History of Animation

Posts Tagged ‘Train

Theatrical poster from the movie.

Personally when it comes to the ever-increasing usage of 3D animation over 2D animation in our cartoons and animated films, I find most of what is produced to just be a lifeless, soulless product with Famous Celebrities (and sometimes Top 40 Singers of the Month) providing voice work just because the studio can afford them and use shallow pop-culture references to make up the bulk of jokes; not because the celebrities actually fit the character they’re voicing or, in the case of most of the Pop Singers who voice some of the characters, have talent or skill in acting.

This has become a bit of a case with Dreamworks Studio, who’s now the only standing animation studio that could be called a rival of Walt Disney Animation Studios. When they first started out, the movies they made such as The Prince of Egypt and The Road to El Dorado actually had a lot more mature content story and character-wise compared to the Disney films out at the time (as well as the movies Disney made that tried to have mature themes were flops at the box office); even Shrek, one of their first 3D animated movies was a very clever and well-written movie, and its sequel, Shrek 2, had a nice balance of pop-culture and character-driven jokes along with a clever continuation of the story. However… Dreamworks personally went through a really long, low-brow slump with CGI animated movies, basically much like I described them above, such as Shark Tale, Bee Movie, Shrek the 3rd, and Over The Hedge (though Over The Hedge arguably had more clever/ funny moments). However, Dreamworks seems to have gotten better with the release of Kung Fu Panda, and their most recent film How to Train Your Dragon, which is not only nicely animated, but also written real well and has heart in its story.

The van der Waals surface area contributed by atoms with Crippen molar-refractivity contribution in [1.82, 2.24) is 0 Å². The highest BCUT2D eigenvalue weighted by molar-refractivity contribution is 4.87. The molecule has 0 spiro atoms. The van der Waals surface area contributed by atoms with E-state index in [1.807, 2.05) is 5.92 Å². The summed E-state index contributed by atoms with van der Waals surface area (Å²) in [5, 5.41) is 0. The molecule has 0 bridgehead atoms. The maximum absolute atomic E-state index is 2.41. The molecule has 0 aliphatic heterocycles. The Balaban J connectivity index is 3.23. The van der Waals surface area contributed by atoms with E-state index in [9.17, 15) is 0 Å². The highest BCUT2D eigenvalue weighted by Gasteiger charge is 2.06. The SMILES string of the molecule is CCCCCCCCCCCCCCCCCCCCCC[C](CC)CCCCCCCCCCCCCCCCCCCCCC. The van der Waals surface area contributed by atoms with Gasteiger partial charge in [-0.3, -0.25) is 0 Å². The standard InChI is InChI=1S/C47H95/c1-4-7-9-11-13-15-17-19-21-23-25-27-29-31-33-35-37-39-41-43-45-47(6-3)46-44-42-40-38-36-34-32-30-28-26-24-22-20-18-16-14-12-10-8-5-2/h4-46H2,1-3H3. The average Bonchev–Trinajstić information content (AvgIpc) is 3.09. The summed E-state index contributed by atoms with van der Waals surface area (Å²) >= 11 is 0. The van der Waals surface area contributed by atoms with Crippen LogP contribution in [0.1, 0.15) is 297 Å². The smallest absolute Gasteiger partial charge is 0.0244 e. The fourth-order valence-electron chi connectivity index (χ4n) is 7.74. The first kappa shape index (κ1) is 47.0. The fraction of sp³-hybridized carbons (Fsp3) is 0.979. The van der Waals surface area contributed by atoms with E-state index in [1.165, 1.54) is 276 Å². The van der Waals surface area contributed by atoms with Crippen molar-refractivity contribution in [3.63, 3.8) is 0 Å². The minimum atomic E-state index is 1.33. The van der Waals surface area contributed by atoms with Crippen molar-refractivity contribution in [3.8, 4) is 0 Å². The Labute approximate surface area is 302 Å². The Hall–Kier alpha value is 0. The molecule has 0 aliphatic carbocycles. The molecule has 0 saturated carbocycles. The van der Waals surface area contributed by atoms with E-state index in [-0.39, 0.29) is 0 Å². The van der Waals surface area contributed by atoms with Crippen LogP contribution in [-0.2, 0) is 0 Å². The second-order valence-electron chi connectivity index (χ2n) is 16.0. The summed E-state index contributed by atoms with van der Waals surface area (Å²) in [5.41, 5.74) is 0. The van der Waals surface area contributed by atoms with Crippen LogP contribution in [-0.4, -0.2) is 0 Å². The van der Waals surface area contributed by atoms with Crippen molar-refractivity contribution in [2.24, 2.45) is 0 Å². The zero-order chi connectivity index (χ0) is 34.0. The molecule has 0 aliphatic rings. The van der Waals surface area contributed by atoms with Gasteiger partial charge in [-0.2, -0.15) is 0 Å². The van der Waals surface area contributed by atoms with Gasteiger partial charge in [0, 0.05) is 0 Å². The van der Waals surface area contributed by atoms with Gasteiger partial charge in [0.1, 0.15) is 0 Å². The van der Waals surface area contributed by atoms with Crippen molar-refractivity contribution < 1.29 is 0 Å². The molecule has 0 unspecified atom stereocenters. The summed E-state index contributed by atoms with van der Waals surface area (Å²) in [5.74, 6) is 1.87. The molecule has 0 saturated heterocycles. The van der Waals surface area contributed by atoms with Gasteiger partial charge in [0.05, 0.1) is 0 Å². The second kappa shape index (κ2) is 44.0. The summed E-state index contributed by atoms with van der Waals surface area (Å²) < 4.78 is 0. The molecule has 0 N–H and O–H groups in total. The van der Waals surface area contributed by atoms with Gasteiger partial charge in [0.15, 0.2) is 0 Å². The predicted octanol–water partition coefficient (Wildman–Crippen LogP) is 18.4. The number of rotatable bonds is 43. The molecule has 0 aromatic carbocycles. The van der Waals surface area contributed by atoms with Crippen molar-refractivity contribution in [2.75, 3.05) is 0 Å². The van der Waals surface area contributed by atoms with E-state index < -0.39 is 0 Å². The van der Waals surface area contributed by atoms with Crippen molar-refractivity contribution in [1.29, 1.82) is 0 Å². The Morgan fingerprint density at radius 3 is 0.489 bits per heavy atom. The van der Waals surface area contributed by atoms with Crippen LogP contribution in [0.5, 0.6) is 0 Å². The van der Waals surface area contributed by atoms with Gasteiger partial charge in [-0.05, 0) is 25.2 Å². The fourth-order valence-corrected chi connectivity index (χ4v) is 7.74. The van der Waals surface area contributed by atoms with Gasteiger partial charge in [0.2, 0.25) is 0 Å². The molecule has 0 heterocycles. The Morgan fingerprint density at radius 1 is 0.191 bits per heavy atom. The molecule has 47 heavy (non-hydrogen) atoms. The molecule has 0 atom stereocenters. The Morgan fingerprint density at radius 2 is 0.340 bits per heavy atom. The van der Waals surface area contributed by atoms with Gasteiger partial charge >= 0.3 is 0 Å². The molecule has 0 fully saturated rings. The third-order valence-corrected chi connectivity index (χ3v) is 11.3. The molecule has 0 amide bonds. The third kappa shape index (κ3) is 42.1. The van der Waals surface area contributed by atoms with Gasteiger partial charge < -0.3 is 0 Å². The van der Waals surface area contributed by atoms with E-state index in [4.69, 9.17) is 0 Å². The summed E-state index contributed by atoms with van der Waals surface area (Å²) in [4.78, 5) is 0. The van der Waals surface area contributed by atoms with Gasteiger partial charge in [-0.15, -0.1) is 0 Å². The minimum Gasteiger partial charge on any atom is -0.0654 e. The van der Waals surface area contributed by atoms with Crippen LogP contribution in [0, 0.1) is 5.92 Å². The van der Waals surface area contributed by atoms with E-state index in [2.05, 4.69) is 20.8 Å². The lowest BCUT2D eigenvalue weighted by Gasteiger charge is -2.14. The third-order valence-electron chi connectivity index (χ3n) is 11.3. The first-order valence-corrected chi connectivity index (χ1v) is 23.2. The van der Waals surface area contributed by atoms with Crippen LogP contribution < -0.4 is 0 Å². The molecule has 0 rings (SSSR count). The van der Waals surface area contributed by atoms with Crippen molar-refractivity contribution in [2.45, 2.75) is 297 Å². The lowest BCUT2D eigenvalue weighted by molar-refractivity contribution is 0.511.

How to Train Your Dragon tells the story of Hiccup, whose father, Stoick the Vast, is not only the leader of Berk, their town village, but also is the strongest and most revered dragon-slaying warrior; whereas Hiccup himself is very weak physically, is usually ushered to the sidelines by his father when a dragon attack occurs, and prefers tactical planning rather than just charging in blindly. During an attack on their village by the many species of dragons, Hiccup tries to capture a type of dragon called a Night Fury, a legendary dragon that is rumored to be extremely deadly and elusive. He manages to shoot it down with a catapult net, and tracks it to where it crashes in a remote forest, but can’t bring himself to kill the dragon; instead, he cuts the net and the Night Fury flees.¬†Following the incident, Stoick, realizing that he can’t keep Hiccup sheltered forever, decides to enroll him in dragon fighting classes taught by Gobber, whom Hiccup also teaches under in blacksmithing. Despite initially being snubbed and mocked by the other students, Hiccup begins to learn more about dragons by the textbook; as well as the fact that he again finds the Night Fury in a small canyon area, unable to fly.

The biggest strength in this movie is undoubtedly how the bond between Hiccup and the Night Fury (whom Hiccup names Toothless) develop over the course of the movie. Though this hasn’t been the first movie that features “A Boy and his Pet” plotline, it’s still done very well with plenty of charm and heart (though that also may be credited to Chris Sanders, creator of the Girl and Her Alien Disney movie Lilo and Stitch, who also had a hand in directing this movie). The character of Hiccup is also a big strength of the movie; sure, he’s very awkward and bad at fighting, but for what he doesn’t have physically, he makes up for it with tactics, planning, and knowledge, and uses those aspects to great effect throughout the movie. The art and 3D graphics are also very amazing, especially during the action/ flying scenes; and the characters are nicely designed.

I guess the only minor complaint I could make is since How to Train Your Dragon is based on a book, there’s bound to be some cutbacks, particularly of the minor characters and their character development/ fleshing out. However, and this is probably because I haven’t read the book or the series in general, I barely noticed at all. This is definitely one of Dreamworks’ stronger animated CGI films that they have released, and I wholly recommend seeing it.

I commented on Andrew Steward’s and Alissa Porter’s blog posts.

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